- The pact held a ‘defensive’ and ‘offensive’ alliance between the two countries, specifically: the parties were required to provide mutual political and diplomatic assistance in an international situation that could endanger their “vital interests”. This aid would be extended to the army if it unleashed a war.
- The two countries were also committed to consulting permanently on international issues and, in case of war, not to sign separate peace treaties. The duration of the treaty was originally set at ten years.
- The fact that the agreement was both defensive and offensive was an important innovation in the history of international relations. The imbalance of the military power of the two countries gave Germany the power to the initiative, which implies the ultimate Italian suppression of autonomy on its foreign policy. Some members of the Italian government, including the signatory Galeazzo Ciano, Minister of Foreign Affairs, opposed the pact, but to no avail.
- Although there was no established date of the beginning of the conflict that seemed inevitable, Benito Mussolini did not fail to repeatedly communicate to Adolf Hitler that Italy would be ready for war for two or three years. On 23 May 1939, however, the day after the signing of the Steel Pact, Hitler held a secret war council to order an attack on Poland. For the Germans, the Italians had the task of containing the reaction of France and England in the Mediterranean.
- Mussolini, however, reportedly refused to follow the war in Germany because of the non-disclosure of the Molotov-Ribbentrop and the failure to consult with Italy before the invasion of Poland. After nine months of forced ‘non-war’, Mussolini led Italy into the war on the German side in June 1940.
Collaboration Between Italy and Nazi Germany
From 1936, fascist Italy became the ally of Nazi Germany. Mussolini, a pioneer of fascism in Europe and until then the equal of Hitler gradually became the second and was dragged into the dangerous expansionist policy of Nazi Germany.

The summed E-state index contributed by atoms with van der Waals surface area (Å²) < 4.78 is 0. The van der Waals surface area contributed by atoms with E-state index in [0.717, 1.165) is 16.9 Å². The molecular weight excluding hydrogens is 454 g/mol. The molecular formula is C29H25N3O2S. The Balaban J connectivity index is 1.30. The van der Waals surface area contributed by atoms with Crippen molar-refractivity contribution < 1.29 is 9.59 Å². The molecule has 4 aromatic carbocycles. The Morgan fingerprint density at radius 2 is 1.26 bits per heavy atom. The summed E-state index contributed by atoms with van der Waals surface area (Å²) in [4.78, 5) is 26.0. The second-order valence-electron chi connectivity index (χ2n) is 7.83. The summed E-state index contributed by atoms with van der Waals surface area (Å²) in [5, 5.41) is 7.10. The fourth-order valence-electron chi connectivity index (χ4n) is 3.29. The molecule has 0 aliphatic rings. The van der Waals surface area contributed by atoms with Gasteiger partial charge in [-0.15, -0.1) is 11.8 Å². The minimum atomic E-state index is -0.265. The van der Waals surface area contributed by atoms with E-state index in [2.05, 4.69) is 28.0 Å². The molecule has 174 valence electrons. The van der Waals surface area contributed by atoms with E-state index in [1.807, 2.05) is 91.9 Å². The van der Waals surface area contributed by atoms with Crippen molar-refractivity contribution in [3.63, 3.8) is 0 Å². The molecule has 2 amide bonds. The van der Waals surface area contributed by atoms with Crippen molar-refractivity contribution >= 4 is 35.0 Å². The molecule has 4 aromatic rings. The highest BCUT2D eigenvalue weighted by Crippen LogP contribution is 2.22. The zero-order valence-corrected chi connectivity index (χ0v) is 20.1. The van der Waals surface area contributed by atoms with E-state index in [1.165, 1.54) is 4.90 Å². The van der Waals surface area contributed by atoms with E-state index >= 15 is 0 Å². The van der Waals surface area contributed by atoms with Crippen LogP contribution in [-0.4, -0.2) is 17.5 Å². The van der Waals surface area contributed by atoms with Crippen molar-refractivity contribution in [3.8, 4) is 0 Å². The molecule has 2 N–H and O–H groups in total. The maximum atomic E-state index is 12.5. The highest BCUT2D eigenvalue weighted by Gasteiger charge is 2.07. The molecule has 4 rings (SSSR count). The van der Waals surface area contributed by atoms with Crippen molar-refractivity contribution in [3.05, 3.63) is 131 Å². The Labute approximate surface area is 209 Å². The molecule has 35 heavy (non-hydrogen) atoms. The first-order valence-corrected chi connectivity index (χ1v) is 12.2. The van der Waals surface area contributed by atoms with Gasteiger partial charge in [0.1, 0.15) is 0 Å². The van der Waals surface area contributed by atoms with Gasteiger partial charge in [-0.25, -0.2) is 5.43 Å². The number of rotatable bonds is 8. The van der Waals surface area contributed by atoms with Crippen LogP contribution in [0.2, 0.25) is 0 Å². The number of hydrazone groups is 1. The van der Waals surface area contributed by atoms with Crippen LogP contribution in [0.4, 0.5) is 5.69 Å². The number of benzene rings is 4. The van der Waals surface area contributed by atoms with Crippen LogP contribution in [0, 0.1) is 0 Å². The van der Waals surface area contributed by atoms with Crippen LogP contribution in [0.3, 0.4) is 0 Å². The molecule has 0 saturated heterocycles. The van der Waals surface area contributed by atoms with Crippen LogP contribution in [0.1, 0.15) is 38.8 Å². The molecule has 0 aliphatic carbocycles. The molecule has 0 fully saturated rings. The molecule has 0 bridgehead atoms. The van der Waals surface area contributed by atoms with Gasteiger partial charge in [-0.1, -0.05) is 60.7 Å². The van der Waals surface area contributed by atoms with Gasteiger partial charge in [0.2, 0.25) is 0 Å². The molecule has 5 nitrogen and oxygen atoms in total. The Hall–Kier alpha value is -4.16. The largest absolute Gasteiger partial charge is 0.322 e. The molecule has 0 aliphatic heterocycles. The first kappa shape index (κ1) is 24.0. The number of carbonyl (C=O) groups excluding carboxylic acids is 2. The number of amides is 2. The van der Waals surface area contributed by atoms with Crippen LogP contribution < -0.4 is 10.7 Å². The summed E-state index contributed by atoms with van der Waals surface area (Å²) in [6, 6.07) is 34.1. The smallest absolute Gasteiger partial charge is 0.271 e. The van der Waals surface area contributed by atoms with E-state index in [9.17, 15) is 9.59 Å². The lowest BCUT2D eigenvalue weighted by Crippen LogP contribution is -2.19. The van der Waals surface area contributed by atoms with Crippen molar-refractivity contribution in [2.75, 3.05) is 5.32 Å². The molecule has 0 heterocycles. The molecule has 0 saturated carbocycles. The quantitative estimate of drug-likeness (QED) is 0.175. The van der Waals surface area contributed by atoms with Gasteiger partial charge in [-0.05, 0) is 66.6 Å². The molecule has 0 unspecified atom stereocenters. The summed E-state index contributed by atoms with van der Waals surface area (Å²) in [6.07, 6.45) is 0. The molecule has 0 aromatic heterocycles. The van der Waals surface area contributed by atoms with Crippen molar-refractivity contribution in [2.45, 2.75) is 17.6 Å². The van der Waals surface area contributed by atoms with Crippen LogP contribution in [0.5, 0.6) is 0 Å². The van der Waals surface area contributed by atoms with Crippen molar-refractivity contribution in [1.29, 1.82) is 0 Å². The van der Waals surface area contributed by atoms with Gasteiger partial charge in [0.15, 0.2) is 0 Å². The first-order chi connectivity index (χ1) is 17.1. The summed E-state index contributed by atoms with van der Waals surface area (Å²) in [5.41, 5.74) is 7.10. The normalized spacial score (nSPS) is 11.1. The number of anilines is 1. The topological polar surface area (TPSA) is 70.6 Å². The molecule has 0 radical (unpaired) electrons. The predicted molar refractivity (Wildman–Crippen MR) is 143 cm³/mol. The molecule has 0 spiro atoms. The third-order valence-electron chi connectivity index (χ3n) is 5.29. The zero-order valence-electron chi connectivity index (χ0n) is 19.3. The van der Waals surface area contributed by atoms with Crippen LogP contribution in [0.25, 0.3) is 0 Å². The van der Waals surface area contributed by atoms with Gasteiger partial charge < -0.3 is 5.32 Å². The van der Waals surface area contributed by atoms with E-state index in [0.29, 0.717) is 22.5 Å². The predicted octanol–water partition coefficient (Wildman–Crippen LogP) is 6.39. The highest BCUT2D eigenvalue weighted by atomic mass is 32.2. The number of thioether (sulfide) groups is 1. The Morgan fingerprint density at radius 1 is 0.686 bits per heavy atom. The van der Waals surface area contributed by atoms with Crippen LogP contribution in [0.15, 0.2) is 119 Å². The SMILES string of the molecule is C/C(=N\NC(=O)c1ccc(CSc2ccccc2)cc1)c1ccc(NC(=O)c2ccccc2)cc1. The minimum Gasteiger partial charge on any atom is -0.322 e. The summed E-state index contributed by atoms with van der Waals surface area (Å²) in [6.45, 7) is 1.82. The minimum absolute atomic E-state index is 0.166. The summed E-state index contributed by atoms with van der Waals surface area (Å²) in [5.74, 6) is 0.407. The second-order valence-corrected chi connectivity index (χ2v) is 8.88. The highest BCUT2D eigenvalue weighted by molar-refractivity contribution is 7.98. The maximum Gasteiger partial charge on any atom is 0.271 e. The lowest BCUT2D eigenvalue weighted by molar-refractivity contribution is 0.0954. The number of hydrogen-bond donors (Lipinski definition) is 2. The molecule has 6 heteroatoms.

- In March 1936, Mussolini, just like Hitler, intervened in the Spanish Civil War (1936-1939). Italy sent 70,000 men to support the nationalist rebels commanded by General Franco. In October 1936, Mussolini and Hitler formed the Axis Rome-Berlin and on 6 November, the two countries were joined by Japan to sign the Anti-Comintern Pact directed against the USSR. On 7 December, Italy left the League of Nations as Nazi Germany had done in October 1934.
- Mussolini did not intervene when in 1938, Hitler invaded and annexed Austria (Anschluss). As compensation, he obtained the Austrian High Adige, which forced 70,000 German-speakers to leave the country.
- In September 1938, Mussolini was one of the signatories of the Munich Agreement, which decided to dismember Czechoslovakia for the benefit of Germany. In March 1939, Italy and Germany signed the Steel Pact, which provided for the entry into war of one of the two countries if the other entered into conflict. In April 1939, Italy, in view of a later action against Greece, attacked the kingdom of Albania. The king of Italy Victor-Emmanuel III became the sovereign of Albania at the beginning of May.
Italy in the Second World War
- Aware that the Italian army was not ready to wage a protracted war, Mussolini did not intervene militarily when the Second World War broke out on 3 September 1939. However, the German offensive victory against the Franco-British in May-June 1940 pushed him to declare war. He hoped to participate in the peace treaty and to obtain benefits. Italy would gain the area of occupation of Nice.
- Wanting to emulate German successes in September 1940, Italy attacked English Egypt from Italian Libya. It was a disastrous failure and in February 1941, it had to appeal for German military aid. At the end of October 1940, Italy attacked Greece, but the country’s resistance forced it to stop its troops.
- In April 1941, Italy attacked Yugoslavia, but here too the Yugoslav resistance forced the Germans to intervene, to occupy the country, and to wage war against the resistance fighters. To compensate for German troops immobilised in Yugoslavia and to participate in the anti-Communist ‘crusade’, Mussolini sent an expeditionary force to the USSR to help the Germans when they attacked the USSR in June 1941.
- Italy’s entry into the war was disastrous for the country. Economic restrictions aggravated the already fragile situation of the population and undermined the prestige of the fascist regime. In May 1943, in North Africa, the Italians and their German allies of Afrika-Korps were defeated by the Anglo-French-American Allies.